Imaging appearance of surgical sponges at 1.5 T MRI: an in vitro study.

Journal Article

OBJECTIVE: To predict the MR appearance of retained surgical textiles in the acute setting by using an in vitro phantom and body MR imaging protocols. METHODS: Three surgical sponges were embedded in clear gelatin. One of these sponges was soaked in fresh human blood and the other two sponges were embedded dry. The following sequences were acquired at 1.5 T: T1W 3D gradient echo with chemical shift saturation (VIBE, volumetric interpolated breath-hold examination), 3D gradient dual echo T1W (in and opposed phase), 2D T2W single shot fast spin echo (HASTE, half-fourier acquisition single shot turbo spin echo), and 3D T2W fast spin echo (SPACE, sampling perfection with application optimized contrast using different flip angle evolutions). RESULTS: The radiopaque marker within the surgical sponge appears as a linear hypointense structure on T1W and T2W images. Slightly increased conspicuity of the radiopaque marker is seen on the in phase gradient dual echo images compared with the opposed phase gradient dual echo images, likely due to magnetic susceptibility effect. The surgical sponge material is invisible on the T1W images and appears hypointense on the T2W images. Owing to the T1W hyperintensity and T2W hypointensity of blood, the radiopaque marker within the blood soaked gauze is visible on the T1W images but obscured on the T2W images. CONCLUSIONS: We describe the in vitro MR appearance of retained surgical sponges in order to simulate their appearance in the acute setting prior to the mass-like foreign body reaction which may occur in the chronic phase.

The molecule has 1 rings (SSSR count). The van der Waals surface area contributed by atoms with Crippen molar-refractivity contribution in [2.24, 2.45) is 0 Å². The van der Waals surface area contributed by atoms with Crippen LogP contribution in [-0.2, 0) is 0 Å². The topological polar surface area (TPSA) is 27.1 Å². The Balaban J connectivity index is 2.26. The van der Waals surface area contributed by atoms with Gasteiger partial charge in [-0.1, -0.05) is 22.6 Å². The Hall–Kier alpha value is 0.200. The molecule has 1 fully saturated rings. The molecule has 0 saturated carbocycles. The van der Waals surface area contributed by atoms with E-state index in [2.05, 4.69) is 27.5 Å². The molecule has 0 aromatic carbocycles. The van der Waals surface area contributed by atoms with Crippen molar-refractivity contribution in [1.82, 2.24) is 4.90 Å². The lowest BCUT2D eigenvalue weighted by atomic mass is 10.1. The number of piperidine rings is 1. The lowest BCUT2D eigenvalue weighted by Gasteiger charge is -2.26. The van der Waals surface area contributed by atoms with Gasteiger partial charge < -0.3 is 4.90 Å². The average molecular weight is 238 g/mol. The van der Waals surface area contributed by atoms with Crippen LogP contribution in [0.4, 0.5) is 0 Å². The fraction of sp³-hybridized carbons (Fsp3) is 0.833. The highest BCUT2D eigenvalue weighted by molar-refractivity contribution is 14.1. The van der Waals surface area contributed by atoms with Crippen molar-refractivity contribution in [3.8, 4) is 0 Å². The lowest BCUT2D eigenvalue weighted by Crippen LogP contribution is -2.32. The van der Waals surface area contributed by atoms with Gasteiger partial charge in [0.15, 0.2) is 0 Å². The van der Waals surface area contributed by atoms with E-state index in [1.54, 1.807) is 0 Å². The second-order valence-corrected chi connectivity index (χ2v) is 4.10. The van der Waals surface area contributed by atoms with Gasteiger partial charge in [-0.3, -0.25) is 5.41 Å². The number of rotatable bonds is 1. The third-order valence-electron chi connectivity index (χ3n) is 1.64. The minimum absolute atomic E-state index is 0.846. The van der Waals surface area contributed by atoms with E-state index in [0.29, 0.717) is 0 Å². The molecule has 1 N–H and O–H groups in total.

Full Text

Duke Authors

Cited Authors

  • Ho, LM; Merkle, EM; Kuo, PC; Paulson, EK

Published Date

  • November 2011

Published In

Volume / Issue

  • 80 / 2

Start / End Page

  • 514 - 518

PubMed ID

  • 20970276

Electronic International Standard Serial Number (EISSN)

  • 1872-7727

Digital Object Identifier (DOI)

  • 10.1016/j.ejrad.2010.09.036

Language

  • eng

Conference Location

  • Ireland